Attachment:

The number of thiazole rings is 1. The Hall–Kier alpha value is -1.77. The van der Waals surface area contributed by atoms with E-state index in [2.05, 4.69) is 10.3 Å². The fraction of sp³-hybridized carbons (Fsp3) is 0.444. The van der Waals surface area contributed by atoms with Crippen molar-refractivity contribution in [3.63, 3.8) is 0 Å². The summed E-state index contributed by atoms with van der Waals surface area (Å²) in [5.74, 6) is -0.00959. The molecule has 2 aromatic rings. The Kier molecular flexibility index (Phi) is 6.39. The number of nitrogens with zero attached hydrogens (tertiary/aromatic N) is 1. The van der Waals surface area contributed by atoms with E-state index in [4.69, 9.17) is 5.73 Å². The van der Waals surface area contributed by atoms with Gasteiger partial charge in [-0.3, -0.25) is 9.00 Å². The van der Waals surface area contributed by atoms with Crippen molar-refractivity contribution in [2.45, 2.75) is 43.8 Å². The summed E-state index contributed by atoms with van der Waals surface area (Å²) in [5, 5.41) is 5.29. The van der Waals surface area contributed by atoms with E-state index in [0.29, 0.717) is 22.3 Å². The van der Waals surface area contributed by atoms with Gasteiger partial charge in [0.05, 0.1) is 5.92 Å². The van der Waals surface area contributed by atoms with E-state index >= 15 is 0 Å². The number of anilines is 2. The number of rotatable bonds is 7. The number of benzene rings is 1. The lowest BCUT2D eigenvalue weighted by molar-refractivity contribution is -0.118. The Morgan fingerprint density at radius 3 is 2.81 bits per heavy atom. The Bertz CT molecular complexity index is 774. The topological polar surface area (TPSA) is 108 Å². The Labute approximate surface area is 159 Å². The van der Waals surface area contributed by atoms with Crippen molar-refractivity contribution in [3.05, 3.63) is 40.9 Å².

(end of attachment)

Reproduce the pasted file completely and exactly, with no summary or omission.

The number of thiazole rings is 1. The Hall–Kier alpha value is -1.77. The van der Waals surface area contributed by atoms with E-state index in [2.05, 4.69) is 10.3 Å². The fraction of sp³-hybridized carbons (Fsp3) is 0.444. The van der Waals surface area contributed by atoms with Crippen molar-refractivity contribution in [3.63, 3.8) is 0 Å². The summed E-state index contributed by atoms with van der Waals surface area (Å²) in [5.74, 6) is -0.00959. The molecule has 2 aromatic rings. The Kier molecular flexibility index (Phi) is 6.39. The number of nitrogens with zero attached hydrogens (tertiary/aromatic N) is 1. The van der Waals surface area contributed by atoms with E-state index in [4.69, 9.17) is 5.73 Å². The van der Waals surface area contributed by atoms with Gasteiger partial charge in [-0.3, -0.25) is 9.00 Å². The van der Waals surface area contributed by atoms with Crippen molar-refractivity contribution in [2.45, 2.75) is 43.8 Å². The summed E-state index contributed by atoms with van der Waals surface area (Å²) in [5, 5.41) is 5.29. The van der Waals surface area contributed by atoms with E-state index in [0.29, 0.717) is 22.3 Å². The van der Waals surface area contributed by atoms with Gasteiger partial charge in [0.05, 0.1) is 5.92 Å². The van der Waals surface area contributed by atoms with E-state index >= 15 is 0 Å². The number of anilines is 2. The number of rotatable bonds is 7. The number of benzene rings is 1. The lowest BCUT2D eigenvalue weighted by molar-refractivity contribution is -0.118. The Morgan fingerprint density at radius 3 is 2.81 bits per heavy atom. The Bertz CT molecular complexity index is 774. The topological polar surface area (TPSA) is 108 Å². The Labute approximate surface area is 159 Å². The van der Waals surface area contributed by atoms with Crippen molar-refractivity contribution in [3.05, 3.63) is 40.9 Å².